When you are dead, you are dead. Nothing can be done from the grave to counteract what you should have planned for when you were alive.
In spite of this, too many of our clients leave it until they are in their twilight years before making the appointment to have their first Will drafted. These are the lucky few in an all too common scenario of people who have delayed drafting a Will. The unlucky ones never made it to the appointment.
Insofar as excuses go, I’ve heard them all. However here are the most common ones:
I’m too busy.
Yes, life is busy. Before you know it that Will you were intending to do when your little one was born still hasn’t happened. . . and the ‘little one’ is now having kids of their own. Ironically, when your children are young is the time when they are at greatest risk should you die unexpectedly. I know things are busy at this time. While you are in the midst of nappies and sleepless nights, it is crucial that you make the time to arrange a Will. Ultimately, the beneficiaries of your estate plan are your loved ones. Neglecting your estate plan will not affect you, it will affect them.
I don’t have much money in the bank, so it’s not worth it.
Never assume to be able to predict how your loved ones will react to your passing. I have seen many estates of nominal values being disputed by family members as a ‘matter of principle’.
Furthermore, a lack of physical funds in a bank does not necessarily equate to having no estate. If you have ever worked in Australia you will have a superannuation fund. Your superannuation, while not accessible until retirement, will form a considerable portion of your estate. Furthermore, attached to this may be a death benefit, a sum which could easily grow the average superannuation fund into six figures.
While a Will does not prevent family members from disputing the distribution of an estate, it will ensure that your wishes are clearly recorded.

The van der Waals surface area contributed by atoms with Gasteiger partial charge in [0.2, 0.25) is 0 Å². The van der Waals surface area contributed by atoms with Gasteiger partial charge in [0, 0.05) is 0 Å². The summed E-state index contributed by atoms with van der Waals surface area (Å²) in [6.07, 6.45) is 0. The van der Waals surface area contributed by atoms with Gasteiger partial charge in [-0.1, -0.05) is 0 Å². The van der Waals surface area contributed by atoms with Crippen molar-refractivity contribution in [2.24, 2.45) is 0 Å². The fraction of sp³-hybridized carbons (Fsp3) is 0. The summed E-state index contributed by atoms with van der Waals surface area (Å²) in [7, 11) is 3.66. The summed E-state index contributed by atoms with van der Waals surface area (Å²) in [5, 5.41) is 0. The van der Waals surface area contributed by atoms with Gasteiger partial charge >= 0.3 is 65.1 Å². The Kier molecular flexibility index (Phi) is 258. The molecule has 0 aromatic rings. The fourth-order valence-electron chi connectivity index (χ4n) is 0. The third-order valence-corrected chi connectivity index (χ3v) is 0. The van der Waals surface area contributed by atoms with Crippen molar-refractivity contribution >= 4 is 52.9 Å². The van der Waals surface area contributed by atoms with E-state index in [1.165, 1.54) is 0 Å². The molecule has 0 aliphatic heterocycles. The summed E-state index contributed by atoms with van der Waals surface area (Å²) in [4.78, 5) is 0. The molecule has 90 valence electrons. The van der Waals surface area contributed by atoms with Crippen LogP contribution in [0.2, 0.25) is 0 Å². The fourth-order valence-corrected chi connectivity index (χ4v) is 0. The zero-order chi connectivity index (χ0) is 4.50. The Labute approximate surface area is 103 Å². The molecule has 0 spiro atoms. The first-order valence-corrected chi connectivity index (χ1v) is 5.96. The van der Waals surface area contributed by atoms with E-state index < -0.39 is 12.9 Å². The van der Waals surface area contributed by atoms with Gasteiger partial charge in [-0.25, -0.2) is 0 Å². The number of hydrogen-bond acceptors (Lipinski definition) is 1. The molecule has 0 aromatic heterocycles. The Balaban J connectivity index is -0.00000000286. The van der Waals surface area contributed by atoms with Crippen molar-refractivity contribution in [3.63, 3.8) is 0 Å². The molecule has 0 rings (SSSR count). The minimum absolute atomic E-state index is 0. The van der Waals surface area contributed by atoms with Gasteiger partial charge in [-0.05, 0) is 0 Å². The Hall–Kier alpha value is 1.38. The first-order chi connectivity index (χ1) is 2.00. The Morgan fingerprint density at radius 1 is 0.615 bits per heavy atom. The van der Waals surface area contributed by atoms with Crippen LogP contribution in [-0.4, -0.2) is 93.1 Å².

I/We can’t agree on our wishes
Estate planning for many people, especially those with blended families, can be challenging. While this may be the case burying your head in the sand, rather than confronting such a challenge could have disastrous consequences should you die intestate. I assume you would like to express who you would like to raise your children in this event. Surely this is reason enough to make an appointment to get that Will drafted.
In the event you are faced with conflicting wishes, it is best not to overthink things. Once you have determined what you would like your estate plan to be (even if it is different to your partner) you are halfway there. Write these wishes down and seek advice from a lawyer. Leave the thinking to us . . .that is what you pay us for.
I’m young and healthy, I’ll think about it later.
This is where I get to rant about every ‘young’ and ‘healthy’ person that I knew who died young. I won’t do that. Suffice to say that life is unpredictable, and alas, accidents do happen. The kindest thing you can do for your loved ones is to be prepared. The benefit of addressing your estate plan early on; is the well-rounded advice you can receive on budgeting, wealth protection and taxation.
Do you pay for home insurance annually? Think of your estate plan as an insurance policy – once it is in place it is always there when you need it. . . which you will (hopefully) later, or sooner if need be.